A Former Clerk Pays Tribute to Justice Scalia

Justice Scalia and students

Justice Antonin Scalia socializes with students after his talk in honor of receiving the 2008 Thomas Jefferson Foundation Medal in Law.

February 16, 2016

Dan Bress is a 2005 graduate of the University of Virginia School of Law, where he served as editor-in-chief of the Virginia Law Review. He was a law clerk to U.S. Supreme Court Justice Antonin Scalia for the 2006-07 Term. Bress is currently a litigation partner at Kirkland & Ellis in Washington, D.C.

I remember the first time I met Justice Scalia. I was working on a paper over the winter break my 2L year and sitting in the UVA Law Library with my now-wife Lisa. The library was empty but then a man entered and started walking around. Lisa whispered to me, “I think that’s Justice Scalia.” It appeared to be him, but I could not tell for certain. Realizing this was very likely my only opportunity to ever speak with the Justice, I went up to him and all I could think to say was: “Are you Justice Scalia?” To which he responded with a dry smile: “Someone has to be.”

Little did I know that I would be privileged to clerk for him several years later and then to know him for many more years after that. I wish everyone had the opportunity to know him as I and the other law clerks did. He was a thoughtful and caring man; a devoted husband and father; a person of exceptional integrity and principle; and a patient boss (“The Boss,” as we called him). He would have been all of these things even if he were not also a Supreme Court Justice, and even if he were not possessed of one of the finest legal minds our country has ever known. His contributions to our shared profession are incalculable. He thought and cared so deeply about law, both in its theoretical dimensions and as a technical craft. He wanted — badly — to get it right, idea by idea, word by word. But as a person, he had a fundamental decency and a zest for living that pervaded his work and his interactions with others. This was how he led his life.

It may be of note to many UVA Law alumni and students to know how much he loved and respected the University of Virginia. He had many fond memories of teaching at the Law School. Years later, he would hire Law School graduates as clerks (pleased that the Law School continued to give out letter grades). He had many close friends on the faculty, including Lillian BeVier, John Jeffries and his former law clerk John Duffy. In 2008 he received the Thomas Jefferson Foundation Medal in Law and knew the significance of the honor. As he had occasion to write in one of his opinions, "there is only one University of Virginia."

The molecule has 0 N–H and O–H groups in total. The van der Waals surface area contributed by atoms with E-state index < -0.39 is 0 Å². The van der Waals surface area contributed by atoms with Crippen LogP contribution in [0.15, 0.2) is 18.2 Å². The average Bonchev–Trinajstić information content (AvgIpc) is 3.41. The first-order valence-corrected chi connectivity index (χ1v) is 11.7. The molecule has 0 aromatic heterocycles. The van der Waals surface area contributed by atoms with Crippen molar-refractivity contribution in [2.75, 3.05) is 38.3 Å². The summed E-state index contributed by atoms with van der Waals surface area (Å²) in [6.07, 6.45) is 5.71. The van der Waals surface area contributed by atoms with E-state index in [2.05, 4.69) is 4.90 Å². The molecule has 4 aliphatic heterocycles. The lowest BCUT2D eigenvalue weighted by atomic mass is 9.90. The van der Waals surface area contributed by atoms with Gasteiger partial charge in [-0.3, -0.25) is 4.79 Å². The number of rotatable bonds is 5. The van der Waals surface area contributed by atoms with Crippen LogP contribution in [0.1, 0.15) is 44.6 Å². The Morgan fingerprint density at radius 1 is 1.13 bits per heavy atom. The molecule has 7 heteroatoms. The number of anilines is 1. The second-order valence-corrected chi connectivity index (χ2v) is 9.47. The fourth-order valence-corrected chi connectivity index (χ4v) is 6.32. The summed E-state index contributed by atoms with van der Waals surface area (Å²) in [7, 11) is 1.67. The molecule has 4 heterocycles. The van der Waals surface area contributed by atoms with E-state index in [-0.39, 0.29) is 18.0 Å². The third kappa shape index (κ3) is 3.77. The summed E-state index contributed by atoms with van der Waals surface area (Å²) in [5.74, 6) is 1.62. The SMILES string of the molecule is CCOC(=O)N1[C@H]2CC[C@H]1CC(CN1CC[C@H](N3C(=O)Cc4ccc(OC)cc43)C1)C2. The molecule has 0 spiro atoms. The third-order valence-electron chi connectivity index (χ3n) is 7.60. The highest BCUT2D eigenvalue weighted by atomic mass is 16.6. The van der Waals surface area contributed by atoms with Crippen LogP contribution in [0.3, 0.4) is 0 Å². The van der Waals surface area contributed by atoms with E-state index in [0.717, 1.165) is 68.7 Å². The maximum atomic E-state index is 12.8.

One of the last times I saw the Justice was on the occasion of the retirement of one of his long-time secretaries, Crystal Martin. The Justice hosted a lunch at the Court in her honor and invited both former law clerks and Crystal’s entire family. As after-lunch entertainment, he had arranged for an opera singer from the Washington National Opera to be present. Somewhat amazingly, for the final number the Justice joined him in a duet of "Some Enchanted Evening." Hearing the Justice belt out a serenade to his secretary and friend was not only hilarious, but was emblematic of the Justice’s charm and fearlessness. What other boss, aside from The Boss, would do such a thing?

Upon learning of the Justice’s sudden passing, I was stricken with that emotion that is not sensed until felt, and when felt is felt acutely: grief. Grief for his wife and the family who cherished him; grief for having lost a mentor; grief that the Court and our nation had lost a remarkable citizen. I wish there was one more constitutional law class he could visit or one more opinion he could write. I wish I could see him again at a law clerk’s reunion and say thank you. It was a privilege to have known him and to have learned under him. Years from now I look forward to my children telling me they learned about him in school, and being able to share with them more about my time with the Justice. As many others have already written in these recent days, Justice Scalia will be regarded as among our country’s most consequential jurists. But behind the legal theories and the writings was a man who took great pleasure in law and in people. May we remember him by the joy he brought to law and life.

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